Monday, December 30, 2013

Keri Joins The Crew

Baxter, Kala and I had a wonderful Christmas in Maho Bay and then headed over to St Thomas to pick up our friend Keri.  We were able to stop at American Yacht Harbor, go grocery shopping, fill our water tanks, and fully charge our batteries.

We met Keri at baggage claim and then took her to the dinghy.  It was the first time she had been picked up at an airport on a dinghy.  Shortly after, we saw our friends Sabrina and Tom on Honey Ryder and we all sat in Terrapin's cockpit for sundowners.  Baxter and I also conveniently arranged a good show for Keri by having the Queen Mary II leave the dock and slowly make her way about 100 yards from Terrapin out to sea.  Keri was thinking this vacation was a great idea - definitely a different world from her office in Atlanta!

Since the route from St Thomas to Spanish Town, Virgin Gorda was about 20 miles and would take most of the day, we opted to take Keri to one of our favorite spots - you guessed it - back to Maho Bay.  That would give us time to play (snorkel, paddle board, and hang out) as well as make progress back to the BVI.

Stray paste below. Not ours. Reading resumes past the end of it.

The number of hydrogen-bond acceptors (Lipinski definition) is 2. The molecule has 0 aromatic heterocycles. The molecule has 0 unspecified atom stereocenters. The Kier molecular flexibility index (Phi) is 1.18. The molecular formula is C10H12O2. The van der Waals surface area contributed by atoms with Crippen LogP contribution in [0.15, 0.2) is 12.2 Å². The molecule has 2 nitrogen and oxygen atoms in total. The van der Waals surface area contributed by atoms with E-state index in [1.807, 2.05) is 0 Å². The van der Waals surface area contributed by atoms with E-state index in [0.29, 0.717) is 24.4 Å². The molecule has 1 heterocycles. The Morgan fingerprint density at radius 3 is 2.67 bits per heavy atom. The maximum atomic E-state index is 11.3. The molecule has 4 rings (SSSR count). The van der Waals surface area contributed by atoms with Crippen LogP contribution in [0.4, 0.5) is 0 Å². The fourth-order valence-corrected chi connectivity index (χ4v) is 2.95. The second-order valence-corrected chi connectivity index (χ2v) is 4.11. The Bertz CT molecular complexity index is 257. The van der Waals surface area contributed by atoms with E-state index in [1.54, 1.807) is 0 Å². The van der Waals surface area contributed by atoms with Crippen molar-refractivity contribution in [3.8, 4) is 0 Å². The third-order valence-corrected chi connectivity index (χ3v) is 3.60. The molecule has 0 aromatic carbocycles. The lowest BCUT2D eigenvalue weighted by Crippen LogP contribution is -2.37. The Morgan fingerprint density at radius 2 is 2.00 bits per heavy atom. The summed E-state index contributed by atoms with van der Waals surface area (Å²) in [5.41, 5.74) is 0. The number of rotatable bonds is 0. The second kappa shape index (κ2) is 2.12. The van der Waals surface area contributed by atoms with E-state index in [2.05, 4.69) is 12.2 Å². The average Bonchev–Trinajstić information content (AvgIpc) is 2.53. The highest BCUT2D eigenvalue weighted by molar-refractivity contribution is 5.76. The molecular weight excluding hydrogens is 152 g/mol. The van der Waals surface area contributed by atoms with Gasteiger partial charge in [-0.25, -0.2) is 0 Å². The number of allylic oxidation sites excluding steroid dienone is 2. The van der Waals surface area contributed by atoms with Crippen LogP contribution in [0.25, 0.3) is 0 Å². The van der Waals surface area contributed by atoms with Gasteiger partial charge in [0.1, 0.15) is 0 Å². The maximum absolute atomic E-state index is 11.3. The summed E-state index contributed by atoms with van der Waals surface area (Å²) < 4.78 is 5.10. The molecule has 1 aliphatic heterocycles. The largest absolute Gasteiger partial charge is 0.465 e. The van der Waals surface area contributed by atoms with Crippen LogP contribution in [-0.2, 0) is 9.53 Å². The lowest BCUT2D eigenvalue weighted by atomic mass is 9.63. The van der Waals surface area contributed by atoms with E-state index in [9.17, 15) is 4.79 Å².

From there, we sailed over to Spanish Town to check into the BVI.  We made a side trip to The Baths  along with a zillion of our closest friends.  Unfortunately, the crowds took away from the coolness of the geography and we're glad we did it but my patience needed a recharge.

As we sail around the BVI, we are doing our best to give Keri a taste of the cruiser life including ripping off a dorade off the front of the boat on a hard tack, toilets running over because we forgot to close a thru hull and we heeled over, as well as finding diesel in the bilge.  Ahh, gotta love the cruising life!  All of this, while Keri is at the helm learning to sail a wind angle with a light hand on the wheel.